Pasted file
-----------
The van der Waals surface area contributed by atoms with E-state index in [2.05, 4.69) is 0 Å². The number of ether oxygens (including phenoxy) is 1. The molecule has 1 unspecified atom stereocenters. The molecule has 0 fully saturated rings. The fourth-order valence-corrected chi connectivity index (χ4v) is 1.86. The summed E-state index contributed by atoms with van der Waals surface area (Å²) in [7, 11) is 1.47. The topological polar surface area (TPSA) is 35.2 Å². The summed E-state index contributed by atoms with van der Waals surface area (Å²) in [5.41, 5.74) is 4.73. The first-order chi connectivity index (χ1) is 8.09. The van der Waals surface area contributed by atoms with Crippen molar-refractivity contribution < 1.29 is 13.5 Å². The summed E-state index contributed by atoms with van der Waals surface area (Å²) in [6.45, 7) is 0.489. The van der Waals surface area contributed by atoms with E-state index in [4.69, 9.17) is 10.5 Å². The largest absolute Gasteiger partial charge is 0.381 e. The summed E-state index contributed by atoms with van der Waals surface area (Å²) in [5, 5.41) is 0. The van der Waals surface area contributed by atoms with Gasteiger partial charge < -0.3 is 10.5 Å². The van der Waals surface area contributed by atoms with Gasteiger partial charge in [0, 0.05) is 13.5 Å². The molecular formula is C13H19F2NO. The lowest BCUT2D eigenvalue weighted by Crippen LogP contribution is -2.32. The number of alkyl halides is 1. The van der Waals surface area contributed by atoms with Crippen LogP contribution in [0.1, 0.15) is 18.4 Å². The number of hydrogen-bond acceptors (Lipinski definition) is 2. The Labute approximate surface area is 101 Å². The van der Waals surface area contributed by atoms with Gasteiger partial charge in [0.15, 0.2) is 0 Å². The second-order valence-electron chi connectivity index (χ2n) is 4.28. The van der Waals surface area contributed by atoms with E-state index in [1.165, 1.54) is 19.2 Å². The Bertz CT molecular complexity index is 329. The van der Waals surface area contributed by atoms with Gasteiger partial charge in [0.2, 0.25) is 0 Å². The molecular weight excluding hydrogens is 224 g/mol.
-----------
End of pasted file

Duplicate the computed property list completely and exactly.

The van der Waals surface area contributed by atoms with E-state index in [2.05, 4.69) is 0 Å². The number of ether oxygens (including phenoxy) is 1. The molecule has 1 unspecified atom stereocenters. The molecule has 0 fully saturated rings. The fourth-order valence-corrected chi connectivity index (χ4v) is 1.86. The summed E-state index contributed by atoms with van der Waals surface area (Å²) in [7, 11) is 1.47. The topological polar surface area (TPSA) is 35.2 Å². The summed E-state index contributed by atoms with van der Waals surface area (Å²) in [5.41, 5.74) is 4.73. The first-order chi connectivity index (χ1) is 8.09. The van der Waals surface area contributed by atoms with Crippen molar-refractivity contribution < 1.29 is 13.5 Å². The summed E-state index contributed by atoms with van der Waals surface area (Å²) in [6.45, 7) is 0.489. The van der Waals surface area contributed by atoms with E-state index in [4.69, 9.17) is 10.5 Å². The largest absolute Gasteiger partial charge is 0.381 e. The summed E-state index contributed by atoms with van der Waals surface area (Å²) in [5, 5.41) is 0. The van der Waals surface area contributed by atoms with Gasteiger partial charge < -0.3 is 10.5 Å². The van der Waals surface area contributed by atoms with Gasteiger partial charge in [0, 0.05) is 13.5 Å². The molecular formula is C13H19F2NO. The lowest BCUT2D eigenvalue weighted by Crippen LogP contribution is -2.32. The number of alkyl halides is 1. The van der Waals surface area contributed by atoms with Crippen LogP contribution in [0.1, 0.15) is 18.4 Å². The number of hydrogen-bond acceptors (Lipinski definition) is 2. The Labute approximate surface area is 101 Å². The van der Waals surface area contributed by atoms with Gasteiger partial charge in [0.15, 0.2) is 0 Å². The second-order valence-electron chi connectivity index (χ2n) is 4.28. The van der Waals surface area contributed by atoms with E-state index in [1.165, 1.54) is 19.2 Å². The Bertz CT molecular complexity index is 329. The van der Waals surface area contributed by atoms with Gasteiger partial charge in [0.2, 0.25) is 0 Å². The molecular weight excluding hydrogens is 224 g/mol.